Spark’s modern classic was published before the Booker Prize was established but towers over two of this year’s finalists
The Prime of Miss Jean Brodie (HarperPerennial, 160 pp., $13.95, paperback) didn’t appear on my recent list good books with fewer than 200 pages www.oneminutebookreviews.wordpress.com/2007/08/24/, which focused on less well-known titles. But this modern classic by the late Scottish novelist Muriel Spark has been on my mind a lot since the shortlist for the Man Booker Prize was announced on Sept. 6. The Prime of Miss Jean Brodie missed a shot at the Booker by dint of its publication in 1962, six years before the award began. But neither of the 2007 finalists that I’ve read, On Chesil Beach and Mister Pip, can touch this brilliant psychological study of female power as deployed by a teacher at an Edinburgh girls’ school in the early 1930s and her teenage acolytes. The 1969 movie version included a memorable star turn by Maggie Smith without capturing the most remarkable aspect of the book: It is a masterpiece of tone. Spark neither sentimentalizes nor demonizes her heroine, but describes her with the kind of cool detachment rarely found in novels about the sexually overheated world of girls’ and boys’ schools. Any book group could spend hours talking about the title alone: Was Miss Jean Brodie really “in her prime”? Or did she merely persuade her students – and herself – of it?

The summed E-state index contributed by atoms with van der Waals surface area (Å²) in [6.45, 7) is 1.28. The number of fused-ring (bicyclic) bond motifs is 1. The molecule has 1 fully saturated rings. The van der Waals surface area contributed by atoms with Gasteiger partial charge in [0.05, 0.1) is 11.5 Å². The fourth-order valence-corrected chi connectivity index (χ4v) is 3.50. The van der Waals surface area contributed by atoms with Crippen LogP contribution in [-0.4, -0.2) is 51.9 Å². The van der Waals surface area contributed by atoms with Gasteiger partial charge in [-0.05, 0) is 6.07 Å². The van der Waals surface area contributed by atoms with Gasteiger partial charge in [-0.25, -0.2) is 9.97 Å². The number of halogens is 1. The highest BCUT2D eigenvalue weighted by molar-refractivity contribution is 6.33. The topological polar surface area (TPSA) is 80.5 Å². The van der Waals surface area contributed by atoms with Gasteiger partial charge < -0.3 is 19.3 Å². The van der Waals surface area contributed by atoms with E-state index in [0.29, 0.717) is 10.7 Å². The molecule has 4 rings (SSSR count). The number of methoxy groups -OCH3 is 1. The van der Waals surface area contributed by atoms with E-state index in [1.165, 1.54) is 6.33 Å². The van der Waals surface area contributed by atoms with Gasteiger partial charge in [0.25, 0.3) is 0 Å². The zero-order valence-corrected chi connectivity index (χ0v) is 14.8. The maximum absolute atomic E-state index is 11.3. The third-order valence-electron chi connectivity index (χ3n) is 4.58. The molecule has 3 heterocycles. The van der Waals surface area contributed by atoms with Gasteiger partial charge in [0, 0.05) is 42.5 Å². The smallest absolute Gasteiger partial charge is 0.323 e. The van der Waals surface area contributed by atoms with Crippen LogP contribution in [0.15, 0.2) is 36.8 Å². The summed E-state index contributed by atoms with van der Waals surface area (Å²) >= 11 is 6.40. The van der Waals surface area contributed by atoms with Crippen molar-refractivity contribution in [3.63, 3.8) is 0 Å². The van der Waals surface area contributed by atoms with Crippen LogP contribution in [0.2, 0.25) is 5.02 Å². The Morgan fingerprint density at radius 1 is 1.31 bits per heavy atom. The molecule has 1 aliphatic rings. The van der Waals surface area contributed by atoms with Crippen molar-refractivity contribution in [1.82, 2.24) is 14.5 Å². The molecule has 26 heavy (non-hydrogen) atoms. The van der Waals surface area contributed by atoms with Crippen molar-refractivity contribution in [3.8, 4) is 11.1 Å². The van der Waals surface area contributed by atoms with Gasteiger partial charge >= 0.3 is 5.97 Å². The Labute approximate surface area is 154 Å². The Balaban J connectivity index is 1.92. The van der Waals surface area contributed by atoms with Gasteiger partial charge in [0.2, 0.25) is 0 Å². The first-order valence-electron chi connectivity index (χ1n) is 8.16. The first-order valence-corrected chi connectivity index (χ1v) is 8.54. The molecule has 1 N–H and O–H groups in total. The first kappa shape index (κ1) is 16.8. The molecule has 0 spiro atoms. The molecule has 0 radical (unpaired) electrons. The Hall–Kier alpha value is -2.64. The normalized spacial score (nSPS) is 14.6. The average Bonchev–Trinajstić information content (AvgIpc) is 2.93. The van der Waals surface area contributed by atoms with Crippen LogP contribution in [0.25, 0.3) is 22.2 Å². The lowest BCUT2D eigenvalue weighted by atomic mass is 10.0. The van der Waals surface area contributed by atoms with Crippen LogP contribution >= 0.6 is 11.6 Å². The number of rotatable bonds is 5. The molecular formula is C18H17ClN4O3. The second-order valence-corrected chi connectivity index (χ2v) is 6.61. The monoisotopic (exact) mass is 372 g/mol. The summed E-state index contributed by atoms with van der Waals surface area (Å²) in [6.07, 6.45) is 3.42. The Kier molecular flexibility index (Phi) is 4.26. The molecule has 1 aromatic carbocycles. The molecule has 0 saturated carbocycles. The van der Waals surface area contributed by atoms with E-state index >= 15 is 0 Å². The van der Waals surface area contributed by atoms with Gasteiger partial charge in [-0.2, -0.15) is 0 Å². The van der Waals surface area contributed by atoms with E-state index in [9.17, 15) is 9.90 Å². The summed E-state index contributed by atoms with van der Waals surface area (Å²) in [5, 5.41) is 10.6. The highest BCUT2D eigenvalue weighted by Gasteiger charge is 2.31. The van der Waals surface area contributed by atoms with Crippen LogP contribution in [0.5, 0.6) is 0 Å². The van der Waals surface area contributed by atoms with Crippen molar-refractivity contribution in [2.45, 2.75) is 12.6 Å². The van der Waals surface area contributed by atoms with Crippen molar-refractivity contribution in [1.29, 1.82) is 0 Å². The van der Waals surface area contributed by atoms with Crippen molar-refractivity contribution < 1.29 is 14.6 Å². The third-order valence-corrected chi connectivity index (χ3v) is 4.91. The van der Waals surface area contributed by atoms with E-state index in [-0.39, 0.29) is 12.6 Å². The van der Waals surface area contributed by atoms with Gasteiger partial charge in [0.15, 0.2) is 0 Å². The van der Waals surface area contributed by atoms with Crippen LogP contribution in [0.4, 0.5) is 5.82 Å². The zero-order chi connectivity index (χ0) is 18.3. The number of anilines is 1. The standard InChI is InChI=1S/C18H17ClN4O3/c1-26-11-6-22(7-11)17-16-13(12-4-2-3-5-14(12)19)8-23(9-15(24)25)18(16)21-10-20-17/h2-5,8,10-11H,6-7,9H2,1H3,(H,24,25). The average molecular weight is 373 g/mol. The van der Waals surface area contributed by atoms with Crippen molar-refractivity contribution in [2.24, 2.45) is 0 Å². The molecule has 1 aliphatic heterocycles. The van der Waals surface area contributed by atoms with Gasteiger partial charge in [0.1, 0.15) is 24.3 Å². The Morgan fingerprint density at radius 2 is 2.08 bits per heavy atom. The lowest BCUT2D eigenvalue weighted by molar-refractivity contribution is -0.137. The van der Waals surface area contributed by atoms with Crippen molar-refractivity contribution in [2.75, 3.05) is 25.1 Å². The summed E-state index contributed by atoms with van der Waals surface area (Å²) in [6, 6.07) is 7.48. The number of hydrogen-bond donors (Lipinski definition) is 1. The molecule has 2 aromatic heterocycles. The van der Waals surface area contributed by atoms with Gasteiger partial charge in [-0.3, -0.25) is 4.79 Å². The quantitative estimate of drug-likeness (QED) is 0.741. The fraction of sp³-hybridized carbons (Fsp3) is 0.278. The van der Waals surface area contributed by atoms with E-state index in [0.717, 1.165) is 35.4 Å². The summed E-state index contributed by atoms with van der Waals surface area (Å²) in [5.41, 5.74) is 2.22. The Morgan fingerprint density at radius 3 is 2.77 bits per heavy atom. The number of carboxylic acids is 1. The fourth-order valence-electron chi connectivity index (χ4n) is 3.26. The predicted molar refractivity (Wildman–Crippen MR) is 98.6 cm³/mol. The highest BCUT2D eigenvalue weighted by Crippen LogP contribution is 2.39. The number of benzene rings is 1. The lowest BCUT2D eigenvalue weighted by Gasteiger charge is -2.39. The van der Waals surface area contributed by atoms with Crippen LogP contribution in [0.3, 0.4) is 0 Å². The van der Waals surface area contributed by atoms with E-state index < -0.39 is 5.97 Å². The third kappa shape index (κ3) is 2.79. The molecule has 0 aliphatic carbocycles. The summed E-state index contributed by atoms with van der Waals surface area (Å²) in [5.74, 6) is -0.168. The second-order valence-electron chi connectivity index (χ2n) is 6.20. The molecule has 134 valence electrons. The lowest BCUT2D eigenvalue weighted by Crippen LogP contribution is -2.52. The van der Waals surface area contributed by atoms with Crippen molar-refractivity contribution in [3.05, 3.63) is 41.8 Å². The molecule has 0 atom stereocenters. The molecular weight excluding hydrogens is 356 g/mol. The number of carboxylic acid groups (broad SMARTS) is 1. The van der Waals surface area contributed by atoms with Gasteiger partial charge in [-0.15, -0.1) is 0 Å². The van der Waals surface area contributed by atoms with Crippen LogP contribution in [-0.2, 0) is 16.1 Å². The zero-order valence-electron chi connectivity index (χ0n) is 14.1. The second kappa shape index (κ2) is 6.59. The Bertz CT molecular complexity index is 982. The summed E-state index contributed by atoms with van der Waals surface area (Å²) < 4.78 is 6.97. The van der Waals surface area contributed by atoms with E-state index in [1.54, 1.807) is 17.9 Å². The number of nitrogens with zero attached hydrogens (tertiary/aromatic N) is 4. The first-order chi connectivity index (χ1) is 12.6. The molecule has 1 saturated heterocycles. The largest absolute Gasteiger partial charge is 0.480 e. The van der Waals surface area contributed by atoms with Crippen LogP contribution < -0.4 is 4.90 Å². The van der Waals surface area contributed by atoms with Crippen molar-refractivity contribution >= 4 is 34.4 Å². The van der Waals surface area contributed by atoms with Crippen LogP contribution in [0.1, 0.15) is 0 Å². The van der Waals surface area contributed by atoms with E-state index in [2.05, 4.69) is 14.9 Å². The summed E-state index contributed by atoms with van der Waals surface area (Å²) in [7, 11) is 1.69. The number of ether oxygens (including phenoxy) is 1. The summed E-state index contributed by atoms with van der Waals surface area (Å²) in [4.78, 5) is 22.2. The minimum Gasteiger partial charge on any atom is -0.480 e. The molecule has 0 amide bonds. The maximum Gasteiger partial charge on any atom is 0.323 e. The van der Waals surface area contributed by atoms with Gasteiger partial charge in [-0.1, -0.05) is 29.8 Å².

Links: Reading group guide at the HarperCollins site www.harpercollins.com. Background on Spark at the National Library of Scotland www.nls.uk/murielspark/. Spark was a finalist for the first Man Booker International Prize www.manbookerinternational.com, awarded in 2005 to the Albania’s Ismail Kadare. For information on the movie search the Internet Movie Database www.imdb.com for the title of the book.
© 2007 Janice Harayda. All rights reserved.